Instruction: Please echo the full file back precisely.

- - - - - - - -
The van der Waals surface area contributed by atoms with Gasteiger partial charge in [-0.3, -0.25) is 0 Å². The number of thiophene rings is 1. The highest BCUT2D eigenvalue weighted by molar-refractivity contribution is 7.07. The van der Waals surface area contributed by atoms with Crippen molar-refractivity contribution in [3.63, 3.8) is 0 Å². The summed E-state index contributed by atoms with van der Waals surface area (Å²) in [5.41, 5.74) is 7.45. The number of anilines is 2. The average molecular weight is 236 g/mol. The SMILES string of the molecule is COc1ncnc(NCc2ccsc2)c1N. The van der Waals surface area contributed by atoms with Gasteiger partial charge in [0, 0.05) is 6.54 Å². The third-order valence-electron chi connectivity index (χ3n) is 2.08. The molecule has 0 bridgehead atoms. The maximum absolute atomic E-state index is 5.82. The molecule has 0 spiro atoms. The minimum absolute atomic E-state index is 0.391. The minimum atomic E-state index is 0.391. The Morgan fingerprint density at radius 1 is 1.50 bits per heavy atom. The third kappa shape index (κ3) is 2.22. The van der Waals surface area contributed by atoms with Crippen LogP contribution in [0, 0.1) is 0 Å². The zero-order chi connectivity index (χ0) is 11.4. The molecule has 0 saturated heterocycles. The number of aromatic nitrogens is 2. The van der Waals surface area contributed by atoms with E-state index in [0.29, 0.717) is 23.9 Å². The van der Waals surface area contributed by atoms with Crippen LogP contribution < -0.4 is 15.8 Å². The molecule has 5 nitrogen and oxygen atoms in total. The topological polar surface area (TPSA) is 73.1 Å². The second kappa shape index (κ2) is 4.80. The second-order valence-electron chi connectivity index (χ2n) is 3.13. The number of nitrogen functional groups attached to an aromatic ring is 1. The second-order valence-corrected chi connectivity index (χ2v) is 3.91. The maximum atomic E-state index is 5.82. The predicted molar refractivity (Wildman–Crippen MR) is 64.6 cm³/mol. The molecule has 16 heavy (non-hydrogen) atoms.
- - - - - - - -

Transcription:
The van der Waals surface area contributed by atoms with Gasteiger partial charge in [-0.3, -0.25) is 0 Å². The number of thiophene rings is 1. The highest BCUT2D eigenvalue weighted by molar-refractivity contribution is 7.07. The van der Waals surface area contributed by atoms with Crippen molar-refractivity contribution in [3.63, 3.8) is 0 Å². The summed E-state index contributed by atoms with van der Waals surface area (Å²) in [5.41, 5.74) is 7.45. The number of anilines is 2. The average molecular weight is 236 g/mol. The SMILES string of the molecule is COc1ncnc(NCc2ccsc2)c1N. The van der Waals surface area contributed by atoms with Gasteiger partial charge in [0, 0.05) is 6.54 Å². The third-order valence-electron chi connectivity index (χ3n) is 2.08. The molecule has 0 bridgehead atoms. The maximum absolute atomic E-state index is 5.82. The molecule has 0 spiro atoms. The minimum absolute atomic E-state index is 0.391. The minimum atomic E-state index is 0.391. The Morgan fingerprint density at radius 1 is 1.50 bits per heavy atom. The third kappa shape index (κ3) is 2.22. The van der Waals surface area contributed by atoms with Crippen LogP contribution in [0, 0.1) is 0 Å². The zero-order chi connectivity index (χ0) is 11.4. The molecule has 0 saturated heterocycles. The number of aromatic nitrogens is 2. The van der Waals surface area contributed by atoms with E-state index in [0.29, 0.717) is 23.9 Å². The van der Waals surface area contributed by atoms with Crippen LogP contribution < -0.4 is 15.8 Å². The molecule has 5 nitrogen and oxygen atoms in total. The topological polar surface area (TPSA) is 73.1 Å². The second kappa shape index (κ2) is 4.80. The second-order valence-electron chi connectivity index (χ2n) is 3.13. The number of nitrogen functional groups attached to an aromatic ring is 1. The second-order valence-corrected chi connectivity index (χ2v) is 3.91. The maximum atomic E-state index is 5.82. The predicted molar refractivity (Wildman–Crippen MR) is 64.6 cm³/mol. The molecule has 16 heavy (non-hydrogen) atoms.